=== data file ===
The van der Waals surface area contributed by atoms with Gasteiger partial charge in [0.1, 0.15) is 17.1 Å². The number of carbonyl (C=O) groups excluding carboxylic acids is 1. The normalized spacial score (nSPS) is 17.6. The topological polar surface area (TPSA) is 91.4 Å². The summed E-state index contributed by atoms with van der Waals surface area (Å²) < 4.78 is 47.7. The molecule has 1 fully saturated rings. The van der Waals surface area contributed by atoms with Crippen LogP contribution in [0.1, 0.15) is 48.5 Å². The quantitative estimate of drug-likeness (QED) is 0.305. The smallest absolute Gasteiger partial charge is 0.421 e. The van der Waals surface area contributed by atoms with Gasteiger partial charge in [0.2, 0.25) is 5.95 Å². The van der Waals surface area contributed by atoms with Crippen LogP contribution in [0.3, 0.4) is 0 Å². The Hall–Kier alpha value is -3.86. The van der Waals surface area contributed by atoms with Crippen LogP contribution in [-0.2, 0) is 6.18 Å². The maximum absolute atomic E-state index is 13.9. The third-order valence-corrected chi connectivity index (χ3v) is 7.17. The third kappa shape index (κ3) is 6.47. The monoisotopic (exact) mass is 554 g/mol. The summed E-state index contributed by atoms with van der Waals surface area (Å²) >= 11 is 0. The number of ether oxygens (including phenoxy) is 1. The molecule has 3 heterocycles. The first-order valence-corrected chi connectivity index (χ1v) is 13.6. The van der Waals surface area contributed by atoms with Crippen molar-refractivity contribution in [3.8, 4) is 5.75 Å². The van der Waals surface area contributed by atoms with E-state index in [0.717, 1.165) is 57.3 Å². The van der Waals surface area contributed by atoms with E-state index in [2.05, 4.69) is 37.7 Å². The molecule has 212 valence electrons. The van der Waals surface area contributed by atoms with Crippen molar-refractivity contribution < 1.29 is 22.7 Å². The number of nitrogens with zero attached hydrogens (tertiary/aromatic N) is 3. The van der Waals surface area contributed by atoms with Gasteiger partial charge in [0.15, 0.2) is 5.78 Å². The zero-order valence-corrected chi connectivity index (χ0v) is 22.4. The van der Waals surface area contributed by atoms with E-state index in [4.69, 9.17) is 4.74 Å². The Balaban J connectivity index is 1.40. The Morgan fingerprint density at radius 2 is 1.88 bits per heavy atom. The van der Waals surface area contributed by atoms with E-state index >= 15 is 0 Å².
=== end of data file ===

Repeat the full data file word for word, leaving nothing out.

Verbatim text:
The van der Waals surface area contributed by atoms with Gasteiger partial charge in [0.1, 0.15) is 17.1 Å². The number of carbonyl (C=O) groups excluding carboxylic acids is 1. The normalized spacial score (nSPS) is 17.6. The topological polar surface area (TPSA) is 91.4 Å². The summed E-state index contributed by atoms with van der Waals surface area (Å²) < 4.78 is 47.7. The molecule has 1 fully saturated rings. The van der Waals surface area contributed by atoms with Crippen LogP contribution in [0.1, 0.15) is 48.5 Å². The quantitative estimate of drug-likeness (QED) is 0.305. The smallest absolute Gasteiger partial charge is 0.421 e. The van der Waals surface area contributed by atoms with Gasteiger partial charge in [0.2, 0.25) is 5.95 Å². The van der Waals surface area contributed by atoms with Crippen LogP contribution in [0.3, 0.4) is 0 Å². The Hall–Kier alpha value is -3.86. The van der Waals surface area contributed by atoms with Crippen LogP contribution in [-0.2, 0) is 6.18 Å². The maximum absolute atomic E-state index is 13.9. The third-order valence-corrected chi connectivity index (χ3v) is 7.17. The third kappa shape index (κ3) is 6.47. The monoisotopic (exact) mass is 554 g/mol. The summed E-state index contributed by atoms with van der Waals surface area (Å²) >= 11 is 0. The number of ether oxygens (including phenoxy) is 1. The molecule has 3 heterocycles. The first-order valence-corrected chi connectivity index (χ1v) is 13.6. The van der Waals surface area contributed by atoms with Crippen molar-refractivity contribution in [3.8, 4) is 5.75 Å². The van der Waals surface area contributed by atoms with E-state index in [0.717, 1.165) is 57.3 Å². The van der Waals surface area contributed by atoms with E-state index in [2.05, 4.69) is 37.7 Å². The molecule has 212 valence electrons. The van der Waals surface area contributed by atoms with Crippen molar-refractivity contribution < 1.29 is 22.7 Å². The number of nitrogens with zero attached hydrogens (tertiary/aromatic N) is 3. The van der Waals surface area contributed by atoms with Gasteiger partial charge in [0.15, 0.2) is 5.78 Å². The zero-order valence-corrected chi connectivity index (χ0v) is 22.4. The van der Waals surface area contributed by atoms with E-state index in [4.69, 9.17) is 4.74 Å². The Balaban J connectivity index is 1.40. The Morgan fingerprint density at radius 2 is 1.88 bits per heavy atom. The van der Waals surface area contributed by atoms with E-state index >= 15 is 0 Å².